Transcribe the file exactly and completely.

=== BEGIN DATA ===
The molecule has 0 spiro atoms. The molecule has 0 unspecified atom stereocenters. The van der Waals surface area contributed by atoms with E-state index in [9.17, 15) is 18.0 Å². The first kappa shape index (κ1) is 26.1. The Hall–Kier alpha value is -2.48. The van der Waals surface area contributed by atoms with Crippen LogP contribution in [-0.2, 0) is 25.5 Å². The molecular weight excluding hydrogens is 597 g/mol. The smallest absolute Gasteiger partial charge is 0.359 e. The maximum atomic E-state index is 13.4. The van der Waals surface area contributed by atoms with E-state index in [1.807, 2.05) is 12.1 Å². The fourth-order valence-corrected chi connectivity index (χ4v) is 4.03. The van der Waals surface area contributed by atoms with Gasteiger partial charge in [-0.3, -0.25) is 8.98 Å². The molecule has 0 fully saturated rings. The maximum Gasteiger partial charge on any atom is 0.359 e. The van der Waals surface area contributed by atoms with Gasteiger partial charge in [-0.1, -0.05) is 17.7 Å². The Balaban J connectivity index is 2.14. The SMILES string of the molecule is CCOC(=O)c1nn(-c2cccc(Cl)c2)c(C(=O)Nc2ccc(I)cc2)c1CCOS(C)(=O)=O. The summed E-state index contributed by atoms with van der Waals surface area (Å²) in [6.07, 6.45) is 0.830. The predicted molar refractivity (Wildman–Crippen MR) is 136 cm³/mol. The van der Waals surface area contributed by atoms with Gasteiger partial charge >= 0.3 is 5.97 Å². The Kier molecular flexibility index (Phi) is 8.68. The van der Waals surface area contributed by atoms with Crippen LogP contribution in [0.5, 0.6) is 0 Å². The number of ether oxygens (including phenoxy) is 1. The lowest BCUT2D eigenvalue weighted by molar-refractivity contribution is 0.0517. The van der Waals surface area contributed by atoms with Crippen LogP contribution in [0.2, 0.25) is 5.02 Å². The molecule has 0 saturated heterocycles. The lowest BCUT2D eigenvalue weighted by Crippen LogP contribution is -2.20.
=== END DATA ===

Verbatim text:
The molecule has 0 spiro atoms. The molecule has 0 unspecified atom stereocenters. The van der Waals surface area contributed by atoms with E-state index in [9.17, 15) is 18.0 Å². The first kappa shape index (κ1) is 26.1. The Hall–Kier alpha value is -2.48. The van der Waals surface area contributed by atoms with Crippen LogP contribution in [-0.2, 0) is 25.5 Å². The molecular weight excluding hydrogens is 597 g/mol. The smallest absolute Gasteiger partial charge is 0.359 e. The maximum atomic E-state index is 13.4. The van der Waals surface area contributed by atoms with E-state index in [1.807, 2.05) is 12.1 Å². The fourth-order valence-corrected chi connectivity index (χ4v) is 4.03. The van der Waals surface area contributed by atoms with Gasteiger partial charge in [-0.3, -0.25) is 8.98 Å². The molecule has 0 fully saturated rings. The maximum Gasteiger partial charge on any atom is 0.359 e. The van der Waals surface area contributed by atoms with Gasteiger partial charge in [-0.1, -0.05) is 17.7 Å². The Balaban J connectivity index is 2.14. The SMILES string of the molecule is CCOC(=O)c1nn(-c2cccc(Cl)c2)c(C(=O)Nc2ccc(I)cc2)c1CCOS(C)(=O)=O. The summed E-state index contributed by atoms with van der Waals surface area (Å²) in [6.07, 6.45) is 0.830. The predicted molar refractivity (Wildman–Crippen MR) is 136 cm³/mol. The van der Waals surface area contributed by atoms with Gasteiger partial charge >= 0.3 is 5.97 Å². The Kier molecular flexibility index (Phi) is 8.68. The van der Waals surface area contributed by atoms with Crippen LogP contribution in [0.5, 0.6) is 0 Å². The number of ether oxygens (including phenoxy) is 1. The lowest BCUT2D eigenvalue weighted by molar-refractivity contribution is 0.0517. The van der Waals surface area contributed by atoms with Crippen LogP contribution in [0.2, 0.25) is 5.02 Å². The molecule has 0 saturated heterocycles. The lowest BCUT2D eigenvalue weighted by Crippen LogP contribution is -2.20.